Thursday, July 3, 2008

Expansion of the Farmer's Market

Lately I have noticed a change in the small Farmer's Market I visit on Wednesdays. It's growing. Is this due to the demand for locally grown and produced goods? Or is there another, more pressing reason for this change?

More and more Michiganians are looking for work. State officials with the Michigan Bureau of Labor Market Information and Strategic Initiatives noted that our unemployment rate jumped to 8.5 percent in May, hitting its highest monthly mark since October 1992. It's also the highest in the entire nation. The state's overall civilian labor force - those working or looking for jobs - included more than 5 million people last month and that number is expected to grow. The Big Three (commonly how we refer to the three automakers in Detroit) are closing plants, posting record lay offs and offering buy-outs and early retirement packages. There are a lot of us out of work and not a lot of jobs to be found. While the rest of the country is just beginning to feel the pinch of a recession, our state has been crippled for months.

Does this mean out of work former automotive executives might decided to have a lemonade stand at the Farmer's Market? Maybe. Today, for the first time there was a husband and wife team making and selling fresh lemonade and limeade at the market. I love fresh squeezed limeade, so I wandered over. I ended up buying three glasses (Two of the eco 'burban boys were tagging along) at $3 a piece. At first, I balked. Three dollars?? Doesn't that seem like a lot? But, what was wrong with my logic? A mere six months ago, before becoming a lighter consumer, I would have happily plunked down $4.29 for a Starbucks Mocha made by a crabby 17-year old "barrista". I am going to hedge a bet that the barrista wasn't worried about making her mortgage payment either.

$9 later, we were walking back to the van with three icy-cold lemon and limeades made with pure cane syrup and by a real person we chatted with for several minutes. Doesn't that taste good? My kids raved and slurped.

Since last year, when our market was mostly farmers, bakers and nursery folks, we have seen the addition of a horseradish guy, tortilla chip woman, herbal tea lady, bees wax cosmetic person and jam ladies. Today, the newest addition was the lemonade couple. Of course, I don't ask why they are there, but as you wander the market you see it. For every $5 that changes hands you hear, "Thank you. Thank you so much, I appreciate your business." You see all the vendors watching, hoping and waiting for a record day at the market.

Are these people former GM executives? Factory line workers from Ford? Office assistants from Chrysler? Maybe, maybe not. They would never tell and you would never ask. We have a sense of pride here in Detroit, always keeping a stiff upper lip through riots, gas crisis, corrupt mayors and economic free fall. We do what we can to survive, pay our mortgages and put shoes on our kids.

So, who am I not to buy that $3 lemonade from someone who appreciates my business, chats with my boys and thanks us kindly? Of course I am buying, and, as our money changes hands I say, "Thank you, this looks delicious. I hope to see you next week!" We take care of our own here in Detroit, one lemonade at a time.


Heather @ SGF said...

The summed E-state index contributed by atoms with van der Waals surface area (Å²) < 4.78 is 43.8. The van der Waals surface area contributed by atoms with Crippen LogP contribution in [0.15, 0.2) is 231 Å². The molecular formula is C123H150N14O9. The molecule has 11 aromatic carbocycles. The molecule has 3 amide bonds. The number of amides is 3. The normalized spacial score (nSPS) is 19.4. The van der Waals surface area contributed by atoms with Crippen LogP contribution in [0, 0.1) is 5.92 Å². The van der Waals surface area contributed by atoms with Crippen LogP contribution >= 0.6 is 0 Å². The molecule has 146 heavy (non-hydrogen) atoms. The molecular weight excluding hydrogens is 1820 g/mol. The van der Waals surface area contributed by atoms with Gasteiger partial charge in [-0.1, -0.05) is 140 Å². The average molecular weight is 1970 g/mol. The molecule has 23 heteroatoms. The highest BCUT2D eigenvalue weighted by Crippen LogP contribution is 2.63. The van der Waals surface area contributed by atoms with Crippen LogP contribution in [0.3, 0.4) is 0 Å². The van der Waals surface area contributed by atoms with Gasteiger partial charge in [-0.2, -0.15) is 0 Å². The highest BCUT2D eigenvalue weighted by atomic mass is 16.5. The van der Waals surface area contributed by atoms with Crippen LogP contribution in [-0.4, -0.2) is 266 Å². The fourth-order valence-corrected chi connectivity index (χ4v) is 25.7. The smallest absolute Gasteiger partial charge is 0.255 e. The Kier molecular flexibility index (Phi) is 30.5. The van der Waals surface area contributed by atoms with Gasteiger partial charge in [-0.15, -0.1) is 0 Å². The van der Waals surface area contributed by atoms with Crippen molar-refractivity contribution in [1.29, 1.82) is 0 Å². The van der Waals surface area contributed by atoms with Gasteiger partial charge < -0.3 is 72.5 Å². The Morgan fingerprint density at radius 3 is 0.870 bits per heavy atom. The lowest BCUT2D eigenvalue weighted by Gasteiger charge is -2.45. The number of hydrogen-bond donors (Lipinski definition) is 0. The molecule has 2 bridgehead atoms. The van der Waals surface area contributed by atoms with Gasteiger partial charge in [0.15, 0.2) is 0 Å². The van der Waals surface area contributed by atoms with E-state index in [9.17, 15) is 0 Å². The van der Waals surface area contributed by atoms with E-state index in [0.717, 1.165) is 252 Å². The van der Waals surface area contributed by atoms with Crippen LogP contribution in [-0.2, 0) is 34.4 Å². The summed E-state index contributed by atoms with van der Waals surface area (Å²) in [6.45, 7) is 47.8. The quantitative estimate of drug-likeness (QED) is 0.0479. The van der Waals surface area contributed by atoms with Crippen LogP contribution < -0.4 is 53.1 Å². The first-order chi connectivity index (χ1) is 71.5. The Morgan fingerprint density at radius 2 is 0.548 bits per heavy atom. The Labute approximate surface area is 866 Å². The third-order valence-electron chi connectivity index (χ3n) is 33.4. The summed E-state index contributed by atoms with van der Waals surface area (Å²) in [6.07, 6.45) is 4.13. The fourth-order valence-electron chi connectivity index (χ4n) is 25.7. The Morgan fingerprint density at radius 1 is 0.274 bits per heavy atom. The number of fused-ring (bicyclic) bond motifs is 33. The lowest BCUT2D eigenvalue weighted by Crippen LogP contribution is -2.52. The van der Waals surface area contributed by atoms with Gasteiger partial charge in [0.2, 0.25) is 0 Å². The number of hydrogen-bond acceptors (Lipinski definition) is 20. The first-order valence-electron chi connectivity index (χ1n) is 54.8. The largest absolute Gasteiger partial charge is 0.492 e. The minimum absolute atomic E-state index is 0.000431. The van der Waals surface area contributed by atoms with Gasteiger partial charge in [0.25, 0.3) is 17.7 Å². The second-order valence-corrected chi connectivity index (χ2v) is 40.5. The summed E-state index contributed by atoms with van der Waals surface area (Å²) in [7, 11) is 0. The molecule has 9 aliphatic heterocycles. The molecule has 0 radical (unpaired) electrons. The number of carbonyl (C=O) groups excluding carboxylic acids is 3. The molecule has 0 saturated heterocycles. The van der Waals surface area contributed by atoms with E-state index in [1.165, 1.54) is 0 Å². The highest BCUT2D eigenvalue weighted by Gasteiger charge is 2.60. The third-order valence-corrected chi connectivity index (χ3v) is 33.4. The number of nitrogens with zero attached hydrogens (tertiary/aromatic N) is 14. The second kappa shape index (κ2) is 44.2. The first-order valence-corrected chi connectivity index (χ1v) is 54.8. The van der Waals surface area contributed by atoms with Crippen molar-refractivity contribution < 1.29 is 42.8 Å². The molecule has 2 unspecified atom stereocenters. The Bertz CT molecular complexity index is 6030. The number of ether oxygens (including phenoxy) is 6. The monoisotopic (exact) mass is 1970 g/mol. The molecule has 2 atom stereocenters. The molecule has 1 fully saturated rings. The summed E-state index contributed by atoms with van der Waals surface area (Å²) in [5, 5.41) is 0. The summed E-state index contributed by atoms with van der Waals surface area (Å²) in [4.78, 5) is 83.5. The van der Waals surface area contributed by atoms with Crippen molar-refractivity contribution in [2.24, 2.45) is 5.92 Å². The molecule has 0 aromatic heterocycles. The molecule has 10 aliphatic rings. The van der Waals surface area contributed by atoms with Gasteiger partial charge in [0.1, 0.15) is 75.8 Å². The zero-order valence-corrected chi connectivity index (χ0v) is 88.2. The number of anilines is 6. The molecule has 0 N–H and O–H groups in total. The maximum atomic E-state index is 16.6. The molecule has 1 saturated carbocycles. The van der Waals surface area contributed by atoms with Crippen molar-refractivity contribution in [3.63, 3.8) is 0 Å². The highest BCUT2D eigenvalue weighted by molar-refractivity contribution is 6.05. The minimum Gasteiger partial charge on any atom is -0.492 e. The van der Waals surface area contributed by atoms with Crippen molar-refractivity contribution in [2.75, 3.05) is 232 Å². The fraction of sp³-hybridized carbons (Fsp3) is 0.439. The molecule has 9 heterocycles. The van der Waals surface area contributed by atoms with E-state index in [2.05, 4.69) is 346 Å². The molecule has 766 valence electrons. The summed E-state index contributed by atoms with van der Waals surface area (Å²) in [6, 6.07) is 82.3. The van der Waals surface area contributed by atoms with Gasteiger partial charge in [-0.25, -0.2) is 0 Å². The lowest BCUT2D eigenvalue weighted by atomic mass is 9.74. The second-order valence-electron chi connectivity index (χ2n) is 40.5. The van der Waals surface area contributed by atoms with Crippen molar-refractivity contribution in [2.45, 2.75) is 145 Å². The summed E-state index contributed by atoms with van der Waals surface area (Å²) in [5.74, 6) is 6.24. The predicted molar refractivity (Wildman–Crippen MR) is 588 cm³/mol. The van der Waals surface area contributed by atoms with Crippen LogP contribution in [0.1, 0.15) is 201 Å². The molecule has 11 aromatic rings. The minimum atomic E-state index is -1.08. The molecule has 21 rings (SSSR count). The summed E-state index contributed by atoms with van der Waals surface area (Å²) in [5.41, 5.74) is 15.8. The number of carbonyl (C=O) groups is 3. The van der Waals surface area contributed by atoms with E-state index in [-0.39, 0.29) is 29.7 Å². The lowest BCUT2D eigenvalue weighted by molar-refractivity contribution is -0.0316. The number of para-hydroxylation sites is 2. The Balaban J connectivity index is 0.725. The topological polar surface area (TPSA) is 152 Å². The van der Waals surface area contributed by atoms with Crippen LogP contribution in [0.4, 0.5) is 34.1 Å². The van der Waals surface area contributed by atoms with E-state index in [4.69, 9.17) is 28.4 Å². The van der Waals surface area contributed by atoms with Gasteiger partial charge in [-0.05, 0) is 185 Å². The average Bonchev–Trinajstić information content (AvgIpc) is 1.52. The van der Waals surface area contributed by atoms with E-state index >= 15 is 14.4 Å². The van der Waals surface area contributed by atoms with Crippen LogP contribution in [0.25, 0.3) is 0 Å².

Our market has been growing as well. I'm not sure if it's just summer or really more vendors. Either way, I think it's wonderful!

Robin said...

We've seen not only more vendors, but a substantial increase in customers. It makes the experience more fun for the kids... but we're more careful to arrive early so we don't miss the good stuff!

Joyce said...

Love this post! Detroit will survive on it's entreprenurial spirit, and people generously forking over $9 for lemonade. I'll bet there are quite a few people who will put in a batch of sweet corn to sell next year, or something along those lines.

Bobbi said...

Our Farmers Market in Harrodsburg, KY is also growing! I think it's wonderful; I visit at least once, sometimes twice a week.

Green Bean said...

Okay, this may be lame but your post literally brought tears to my eyes. I think we are seeing the beginnings of the new economy here. More and more people I know are setting out on their own - whether due to necessity or due to principle (they want to work less hours, do something they believe in). But the important thing is that we support those people. Why is it okay to drop $5 at Starbucks and complain over the price of a head of carefully grown broccoli. It's not.

eco 'burban mom said...

heather - I am glad to hear your's is growing too. It's great, but in our area a little sad at the same time,

robin - I hope, for our vendors sake, they are seeing an increase in customers. This week's market was pretty sluggish, the vendors were kinda bummed.

Joyce - I have a feeling you're right. More folks will be thinking of what they bake, grow or make that they can sell to help make ends meet!

bobbi - Keep going to those markets, the vendors really appreciate it!

Green Bean - Aw, shucks I didn't mean to make you tear up! I agree, we are at the tipping point for the creation of a new way of living. I have more than one friend who has lost their home, there are abandoned homes in my neighborhood, I have many friends who have lost jobs and are at risk of bankruptcy. Kudos to those willing to sell lemonade to make ends meet when last week they were a CFO of a major automotive parts supplier. Everyone is doing whatever they have to do, and if my $9 makes a difference and brightened my son's day at the same time? It was money well spent!

Joan said...

It is funny how consumers don't question the price of Starbucks or a combo meal at a fast food restaurant but will complain about the expense of healthier alternatives. Recently my weakness has been the money I spend at our Farmer's Market on Saturday morning especially the baked goods.